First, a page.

1. Take Home Points.

Trademark law is not as simple as it may seem as this decision shows.   This is why a trademark attorney should be consulted so that the registration risks can be understood and discussed.  Why spend a lot of money on building brand where legal protection may well not even be available?   Contact Susan Troy at 305-279-4740 for a complimentary consultation on your branding legal requirements.

 

 WE THANK YOU READING THIS BLOG AND HOPE YOU FOUND IT INFORMATIVE.  HOWEVER, THE CONTENT IS PROVIDED FOR INFORMATION ONLY AND DOES NOT CONSTITUTE LEGAL ADVICE OR ANY  ATTORNEY-CLIENT RELATIONSHIP.

 

©2022

Troy & Schwartz, LLC

Where Legal Meets Entrepreneurship™

 (305) 279-4740

 

 

 

 

 

May
05

BEWARE OF PATENT LAW’S ON-SALE BAR WHICH CAN THWART PATENT RIGHTS

Take Home Points

  1. File at least a provisional patent application before taking steps to commercialize and sell an invention.
  2. Understand the ramifications of the on-sale bar to patentability.
  3. If engaging in experimentation with others prior to filing a patent application, ensure that contracts are very clear concerning the experimentation purpose.
  4. Be very careful about making an offer for sale of the invention prior to filing a patent application. An offer for sale can take many forms including a contract, proposal and/or invoice.

Section 102(b) of the Patent Act involves the on-sale bar to patentability.  The America Invents Act (“AIA”) amended § 102(b).  Any patent issuing from an application filed before May 16, 2013 which is later subjected to an on-sale bar analysis in a patent infringement analysis will be analyzed under pre-AIA § 102(b). This section states that a patent claim is invalid under 35 U.S.C. § 102(b) if “the invention was  . . .  on sale in this country more than one year prior to the date of the application for patent in the United States.”

This commentator recently published a blog on the CAFC’s February 2022 opinion in Junker v. Medical Corp., Inc where the Court held that the patentee had not timely filed a patent application under § 102(b) of the Patent Act.  Also see that blog for a comparison of the pre-AIA § 102(b) and the post AIA statute.  In Junker, the patent owner’s damages for patent infringement awarded by the district court were negated.  Now we have another decision in just over two months where the patent owner has had patent claim rights adversely affected because of failure to timely file a patent application.

On April 29, 2022, in Sunoco Partners Marketing v. U.S. Venture, Inc., the CAFC again addressed the on-sale bar to patentability.  The patent at issue involved an application filed on February 9, 2001.  Accordingly, based on 35 U.S.C. § 102(b), the critical date (the latest date on which the patentee could have made an offer for sale without violating the on-sale bar) was Feb. 9, 2000.  Here, the patentee’s offer for sale was Feb. 7, 2000.  Put another way, once the offer for sale was made, the patent applicant had exactly one year to file the patent application or until Feb. 7, 2001.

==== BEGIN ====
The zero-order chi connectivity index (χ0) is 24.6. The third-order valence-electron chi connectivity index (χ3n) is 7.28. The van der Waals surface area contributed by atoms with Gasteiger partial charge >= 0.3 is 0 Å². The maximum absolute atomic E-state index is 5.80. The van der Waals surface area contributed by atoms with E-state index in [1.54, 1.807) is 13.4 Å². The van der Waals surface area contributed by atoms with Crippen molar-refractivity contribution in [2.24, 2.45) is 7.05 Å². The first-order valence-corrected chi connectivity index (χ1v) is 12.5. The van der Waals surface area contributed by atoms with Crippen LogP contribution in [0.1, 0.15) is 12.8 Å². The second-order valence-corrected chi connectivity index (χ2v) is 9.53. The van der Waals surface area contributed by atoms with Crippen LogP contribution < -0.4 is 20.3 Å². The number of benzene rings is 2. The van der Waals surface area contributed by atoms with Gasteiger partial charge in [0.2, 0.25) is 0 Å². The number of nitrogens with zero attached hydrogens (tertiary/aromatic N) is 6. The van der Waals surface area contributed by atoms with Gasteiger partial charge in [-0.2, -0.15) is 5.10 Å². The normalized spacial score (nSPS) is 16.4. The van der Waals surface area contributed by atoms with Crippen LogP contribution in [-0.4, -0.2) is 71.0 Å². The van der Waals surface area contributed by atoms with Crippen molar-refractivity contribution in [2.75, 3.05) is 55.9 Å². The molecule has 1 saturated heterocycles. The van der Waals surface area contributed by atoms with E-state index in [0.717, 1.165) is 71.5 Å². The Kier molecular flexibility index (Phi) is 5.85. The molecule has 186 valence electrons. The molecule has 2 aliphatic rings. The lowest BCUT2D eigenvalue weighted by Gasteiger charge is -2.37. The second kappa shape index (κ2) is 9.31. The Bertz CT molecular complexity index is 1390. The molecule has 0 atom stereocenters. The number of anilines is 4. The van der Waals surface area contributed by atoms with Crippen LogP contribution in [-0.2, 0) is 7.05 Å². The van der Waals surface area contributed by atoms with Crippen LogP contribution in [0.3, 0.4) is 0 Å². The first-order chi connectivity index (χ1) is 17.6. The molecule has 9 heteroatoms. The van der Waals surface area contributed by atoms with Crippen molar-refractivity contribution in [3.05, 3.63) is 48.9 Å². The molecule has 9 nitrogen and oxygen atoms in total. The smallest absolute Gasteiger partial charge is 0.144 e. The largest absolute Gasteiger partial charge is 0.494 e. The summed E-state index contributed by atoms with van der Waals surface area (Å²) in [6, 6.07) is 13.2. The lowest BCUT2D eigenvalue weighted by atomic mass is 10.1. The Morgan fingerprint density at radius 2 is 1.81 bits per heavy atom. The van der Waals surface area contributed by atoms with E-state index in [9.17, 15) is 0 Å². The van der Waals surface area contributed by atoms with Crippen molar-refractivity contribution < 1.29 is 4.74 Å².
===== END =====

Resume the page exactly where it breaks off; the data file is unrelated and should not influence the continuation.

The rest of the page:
In Sunoco, the defendant asserted an on-sale bar defense to invalidate claims in two of Sunoco’s patents. To prevail, the defendant needed to demonstrate by clear and convincing evidence that the patented invention was both: (1) “the subject of a commercial offer for sale”; and (2) “ready for patenting.”  Pfaff v. Wells Elecs., Inc., 525 U.S. 55, 57 (1998).

A factor which may allow the patent owner to negate an on-sale bar invalidation is whether the offer for sale occurred primarily for purposes of experimentation.  The “experimentation” exception to the on-sale bar was first articulated by the U.S. Supreme Court in City of Elizabeth v. Am. Nicholson Pavement Co., 97 U.S. 126, 137 (1877):  [E]xperimental use allows inventors to delay patenting to engage in “bona fide effort[s] to bring his invention to perfection or to ascertain whether it will answer the purpose intended.”  At the same time, “[a]ny attempt to use [the invention] for a profit and not by way of experiment” before the critical date will “deprive the inventor of his right to a patent.”  Ultimately, as the City of Elizabeth court explained, the on-sale bar is related to the monopoly afforded to a patentee – to have the government-granted right to seek legal recourse for the unauthorized use of the patented invention for a statutory period of time.   The on-sale bar prevents a subsequent patentee from “acquiring an undue advantage over the public by “preserv[ing] their monopoly . . .  for a longer period than is allowed.”

Sunoco, the current owner of the patents at issue, argued the on-sale bar was not violated because the inventor’s company, MCE Blending (“MCE”) offer to sell the invention to Equilon Enterprise, LLC (“Equilon”) was primarily for experimentation purposes.  The district court agreed and held found that the defendant’s on-sale bar defense was negated by the experimental use doctrine.

The CAFC disagreed on the basis of the terms of a contract between the inventor’s company and MCE.  The opinion is instructive because it demonstrates how a contract’s terms can play a critical role in upholding or defeating patent rights.  Whether such a transaction was for primarily for experimental or commercial purposes is a “question of law to be analyzed based on the totality of the surrounding circumstances.”   The Sunoco court assessed the transaction “under contract law as generally understood, focusing on those activities that would be understood to be commercial offers for sale in the commercial community.”